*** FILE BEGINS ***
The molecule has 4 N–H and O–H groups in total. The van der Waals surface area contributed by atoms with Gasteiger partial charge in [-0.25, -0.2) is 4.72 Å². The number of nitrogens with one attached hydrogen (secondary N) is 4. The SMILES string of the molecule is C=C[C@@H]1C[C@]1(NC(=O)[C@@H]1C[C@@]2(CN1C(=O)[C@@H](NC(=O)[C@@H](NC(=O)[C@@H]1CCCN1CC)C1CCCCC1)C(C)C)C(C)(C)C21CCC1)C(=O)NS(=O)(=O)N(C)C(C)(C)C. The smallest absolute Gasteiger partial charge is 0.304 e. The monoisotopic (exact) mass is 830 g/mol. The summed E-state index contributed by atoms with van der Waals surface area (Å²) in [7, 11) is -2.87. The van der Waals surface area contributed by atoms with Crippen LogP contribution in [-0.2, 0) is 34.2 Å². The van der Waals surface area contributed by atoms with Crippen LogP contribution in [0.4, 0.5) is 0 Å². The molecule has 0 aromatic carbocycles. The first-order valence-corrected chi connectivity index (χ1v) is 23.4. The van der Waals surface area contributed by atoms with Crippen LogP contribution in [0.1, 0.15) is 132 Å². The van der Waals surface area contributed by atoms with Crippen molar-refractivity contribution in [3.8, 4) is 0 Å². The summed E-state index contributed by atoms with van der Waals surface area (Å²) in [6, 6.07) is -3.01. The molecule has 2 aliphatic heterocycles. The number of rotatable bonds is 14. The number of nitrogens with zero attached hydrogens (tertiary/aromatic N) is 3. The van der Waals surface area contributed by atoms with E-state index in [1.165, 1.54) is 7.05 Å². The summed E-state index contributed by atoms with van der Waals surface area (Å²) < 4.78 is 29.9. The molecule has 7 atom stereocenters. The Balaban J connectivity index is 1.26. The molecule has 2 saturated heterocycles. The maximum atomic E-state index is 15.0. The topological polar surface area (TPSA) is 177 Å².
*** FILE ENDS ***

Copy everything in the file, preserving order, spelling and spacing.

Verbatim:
The molecule has 4 N–H and O–H groups in total. The van der Waals surface area contributed by atoms with Gasteiger partial charge in [-0.25, -0.2) is 4.72 Å². The number of nitrogens with one attached hydrogen (secondary N) is 4. The SMILES string of the molecule is C=C[C@@H]1C[C@]1(NC(=O)[C@@H]1C[C@@]2(CN1C(=O)[C@@H](NC(=O)[C@@H](NC(=O)[C@@H]1CCCN1CC)C1CCCCC1)C(C)C)C(C)(C)C21CCC1)C(=O)NS(=O)(=O)N(C)C(C)(C)C. The smallest absolute Gasteiger partial charge is 0.304 e. The monoisotopic (exact) mass is 830 g/mol. The summed E-state index contributed by atoms with van der Waals surface area (Å²) in [7, 11) is -2.87. The van der Waals surface area contributed by atoms with Crippen LogP contribution in [-0.2, 0) is 34.2 Å². The van der Waals surface area contributed by atoms with Crippen LogP contribution in [0.4, 0.5) is 0 Å². The molecule has 0 aromatic carbocycles. The first-order valence-corrected chi connectivity index (χ1v) is 23.4. The van der Waals surface area contributed by atoms with Crippen LogP contribution in [0.1, 0.15) is 132 Å². The van der Waals surface area contributed by atoms with Crippen molar-refractivity contribution in [3.8, 4) is 0 Å². The summed E-state index contributed by atoms with van der Waals surface area (Å²) in [6, 6.07) is -3.01. The molecule has 2 aliphatic heterocycles. The number of rotatable bonds is 14. The number of nitrogens with zero attached hydrogens (tertiary/aromatic N) is 3. The van der Waals surface area contributed by atoms with E-state index in [1.165, 1.54) is 7.05 Å². The summed E-state index contributed by atoms with van der Waals surface area (Å²) < 4.78 is 29.9. The molecule has 7 atom stereocenters. The Balaban J connectivity index is 1.26. The molecule has 2 saturated heterocycles. The maximum atomic E-state index is 15.0. The topological polar surface area (TPSA) is 177 Å².